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What is ginseng used for?

The genus Panax includes many varieties of this small perennial herb. The common names of Panax ginseng include Oriental, Chinese or Korean ginseng; Panax quinquefolium is the strain that grows in North America. Herbal extracts of ginseng are prepared from the dried root and root hairs of the plant.

Herbs other than those belonging to the genus Panax also are called ginseng: Siberian ginseng (Eleutherococcus senticosus) and Brazilian ginseng (Pfaffia paniculata). Neither Brazilian nor Siberian ginseng contains ginsenosides, the presumed active components of ginseng.

Ginseng can be used as a substance that exerts a mild strengthening effect on the body (tonic). Possible conditions for using extracts of ginseng as a tonic are during convalescence, fatigue or debility or for declining capacity for work and concentration.

Dose: Ginseng is available in a variety of product types.
  • The recommended daily dose of ginseng is the equivalent of 1 to 2 grams of dried roots.
  • Because more than half of the commercially available ginseng products contain less than effective levels of ginseng, it is advised to buy ginseng from reputable suppliers.
  • Ginseng may be used up to 3 months at a time and use may be repeated.
Cautions: Situations in which use of ginseng is not advised: None.

Side Effects:
  • Ginseng may have possible estrogen-like effects, including postmenopausal bleeding.
  • Early reports that high doses or prolonged use of ginseng could cause sleeplessness, nervousness, diarrhea and elevated blood pressure are now discredited.
  • Many sources still mention other side effects based on a report by Siegel. Several authors have since rejected the conclusions of this report because of flawed research methods.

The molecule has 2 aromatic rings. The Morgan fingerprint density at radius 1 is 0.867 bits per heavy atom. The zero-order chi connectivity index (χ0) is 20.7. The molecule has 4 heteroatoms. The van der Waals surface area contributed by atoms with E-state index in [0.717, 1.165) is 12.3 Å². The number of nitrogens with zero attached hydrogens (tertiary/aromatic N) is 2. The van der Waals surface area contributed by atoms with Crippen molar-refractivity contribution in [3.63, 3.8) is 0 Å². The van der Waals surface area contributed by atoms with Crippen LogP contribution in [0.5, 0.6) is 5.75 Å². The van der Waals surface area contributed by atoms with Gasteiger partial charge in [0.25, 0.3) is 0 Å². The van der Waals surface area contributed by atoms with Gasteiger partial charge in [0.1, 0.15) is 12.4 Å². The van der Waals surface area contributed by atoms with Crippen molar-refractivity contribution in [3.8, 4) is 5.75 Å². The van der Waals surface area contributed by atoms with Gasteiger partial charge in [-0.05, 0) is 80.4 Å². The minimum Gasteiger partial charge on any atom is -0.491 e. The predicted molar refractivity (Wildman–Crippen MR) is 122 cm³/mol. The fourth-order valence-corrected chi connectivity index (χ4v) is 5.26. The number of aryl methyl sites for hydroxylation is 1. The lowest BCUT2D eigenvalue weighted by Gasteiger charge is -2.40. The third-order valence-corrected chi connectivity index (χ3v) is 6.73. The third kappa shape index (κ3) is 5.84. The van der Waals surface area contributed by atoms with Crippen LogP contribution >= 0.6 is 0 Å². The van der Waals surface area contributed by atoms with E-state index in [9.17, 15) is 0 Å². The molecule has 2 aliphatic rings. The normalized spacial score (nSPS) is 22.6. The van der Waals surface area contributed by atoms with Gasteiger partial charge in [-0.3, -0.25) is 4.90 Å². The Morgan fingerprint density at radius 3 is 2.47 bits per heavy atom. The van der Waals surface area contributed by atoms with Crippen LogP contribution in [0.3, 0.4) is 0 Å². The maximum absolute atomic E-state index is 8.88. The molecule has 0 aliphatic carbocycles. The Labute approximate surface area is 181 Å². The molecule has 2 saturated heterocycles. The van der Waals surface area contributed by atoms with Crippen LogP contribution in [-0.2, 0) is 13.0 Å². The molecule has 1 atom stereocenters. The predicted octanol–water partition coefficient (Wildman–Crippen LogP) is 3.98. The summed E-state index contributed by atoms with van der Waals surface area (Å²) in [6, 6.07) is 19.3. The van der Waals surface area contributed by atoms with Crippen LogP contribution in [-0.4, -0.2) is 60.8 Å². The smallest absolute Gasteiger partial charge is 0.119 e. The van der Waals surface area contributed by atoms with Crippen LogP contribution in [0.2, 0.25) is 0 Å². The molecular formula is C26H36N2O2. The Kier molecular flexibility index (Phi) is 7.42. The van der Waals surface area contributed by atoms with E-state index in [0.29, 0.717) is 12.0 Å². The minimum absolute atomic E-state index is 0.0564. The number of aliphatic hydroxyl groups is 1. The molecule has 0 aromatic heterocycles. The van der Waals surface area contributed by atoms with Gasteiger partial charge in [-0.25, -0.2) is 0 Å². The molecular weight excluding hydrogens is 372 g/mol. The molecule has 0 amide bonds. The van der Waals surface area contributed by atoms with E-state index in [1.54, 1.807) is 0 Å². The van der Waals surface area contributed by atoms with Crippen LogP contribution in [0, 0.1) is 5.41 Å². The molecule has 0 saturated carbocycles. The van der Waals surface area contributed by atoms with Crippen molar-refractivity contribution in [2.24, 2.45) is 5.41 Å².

Drug interactions: Ginseng may interact with the antidepressant prescription medication phenelzine. Ginseng may interact with some migraine medications.

Dr. Michael Roizen, MD
Internal Medicine
Ginseng is a root that has been used for a long time in Eastern medicine to increase energy. Recently, medical reports claim that ginseng can boost the immune response and white blood cell count. As with most herbs, ginseng has undergone very few rigorous studies, so most of our information comes from personal testimonials and word-of-mouth. One study linked ginseng to a reduced incidence of the common cold and flu, but another showed that mice fed ginseng actually had damage to the immune system. The ginseng mice had more illness and aged more rapidly than they would have normally. Some claim that the American variety of ginseng, not the Asian variety, has more active properties. Some reports indicated ginseng should not be used for more than approximately two weeks at a time.

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Important: This content reflects information from various individuals and organizations and may offer alternative or opposing points of view. It should not be used for medical advice, diagnosis or treatment. As always, you should consult with your healthcare provider about your specific health needs.